This one is a bit of a no brainer as it has to be Kyle Drabek of the New Hampshire Fisher Cats.Â I saw Drabek pitch once last year and again this year in the All-Star game where he was given the starting nod and pitched a scoreless inning.Â Drabek entered the year as the center piece prospect in the trade that sent Roy Halladay from the Blue Jays to the Phillies.Â It is one thing to be traded for the face of a franchise but add into the equation that Halladay also happened to be one of the premier pitchers in baseball and it turns the pressure cooker up a bit.Â Drabek has responded like the ace the Jays hope that he will be.Â He has won 14 games, tossed a no hitter, named to the Eastern League post season all-star team and earned the EL Pitcher of the Year award.Â I also found it impressive how he is able to take his game to the next level; against the Trenton Thunder, who have the best record in the Eastern League, Drabek is 4-0 with a 1.38 ERA versus them this year.Â The Fisher Cats open the EL playoffs in Trenton this week on the 8th and do not be surprised if Drabek gets the game one start.Â If you are remotely close to the Trenton area this will be a game worth seeing.
Being able to go to the Eastern League All-Star Game in Harrisburg, PA made this an easy choice.Â The game had six Eastern League All-Starâ€™s who played in the Futureâ€™s Game out in Anaheim during Major League Baseballâ€™s All-Star weekend; Zach Britton (Orioles), Lonnie Chisenhall, Ben Revere, Danny Espinosa (Nationals), Trystan Magnuson (Blue Jays) and Austin Romine (Yankees) plus Kyle Drabek and Brandon Laird who were mentioned earlier.Â Take all of this talent and mix it with a re-modeled stadium, an autograph session, Home Run Derby and a game where you get to see a grand slam and you have more than you could ask for as a baseball fan.Â Regardless of the level, if you get the opportunity, go to an all-star game and take part in everything from beginning to end.Â Between the festivities and the game you would be hard pressed to have a better day at a ball park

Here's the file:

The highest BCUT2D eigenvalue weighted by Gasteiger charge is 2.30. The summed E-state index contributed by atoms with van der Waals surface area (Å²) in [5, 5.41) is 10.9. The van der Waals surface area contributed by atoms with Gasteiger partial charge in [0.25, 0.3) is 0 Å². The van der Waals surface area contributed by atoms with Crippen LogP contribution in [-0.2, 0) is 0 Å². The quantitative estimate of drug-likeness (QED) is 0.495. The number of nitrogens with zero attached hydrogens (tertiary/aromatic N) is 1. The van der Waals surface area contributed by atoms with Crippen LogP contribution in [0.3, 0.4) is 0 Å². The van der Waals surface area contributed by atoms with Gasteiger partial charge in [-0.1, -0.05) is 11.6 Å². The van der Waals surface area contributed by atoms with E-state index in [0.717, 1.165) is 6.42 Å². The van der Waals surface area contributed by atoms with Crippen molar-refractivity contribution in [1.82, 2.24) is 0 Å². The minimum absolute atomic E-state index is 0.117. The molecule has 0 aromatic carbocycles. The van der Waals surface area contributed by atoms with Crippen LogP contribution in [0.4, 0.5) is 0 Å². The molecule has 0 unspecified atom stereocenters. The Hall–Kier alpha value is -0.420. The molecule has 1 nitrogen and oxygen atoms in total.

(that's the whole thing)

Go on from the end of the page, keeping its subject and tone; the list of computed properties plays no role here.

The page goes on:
Best Game I Almost Saw
Mother Nature owes me one.Â Some of my friends from work and I had planned to travel to Reading, PA to see Stephen Strasburg and the Harrisburg Senators play the Reading Phillies and their own top prospect Domonic Brown.Â Unfortunately the rains came and the game was cancelled so with the scheduling of a double header the next day we were not able to go.Â One of the few disappoints of the year because Strasburg is obviously Strasburg and to see someone like him pitch at that level would have been special plus Brown will be the Phillies starting right fielder next year after Jayson Werth leaves.Â Brown has been called up to the Phillies since, where he primarily serves as a pinch hitter, and I got a live glimpse of what the buzz is about with him.Â I was at a Philâ€™s game where he came up to pinch hit and he promptly deposited a 440 foot shot into the right center field upper deck.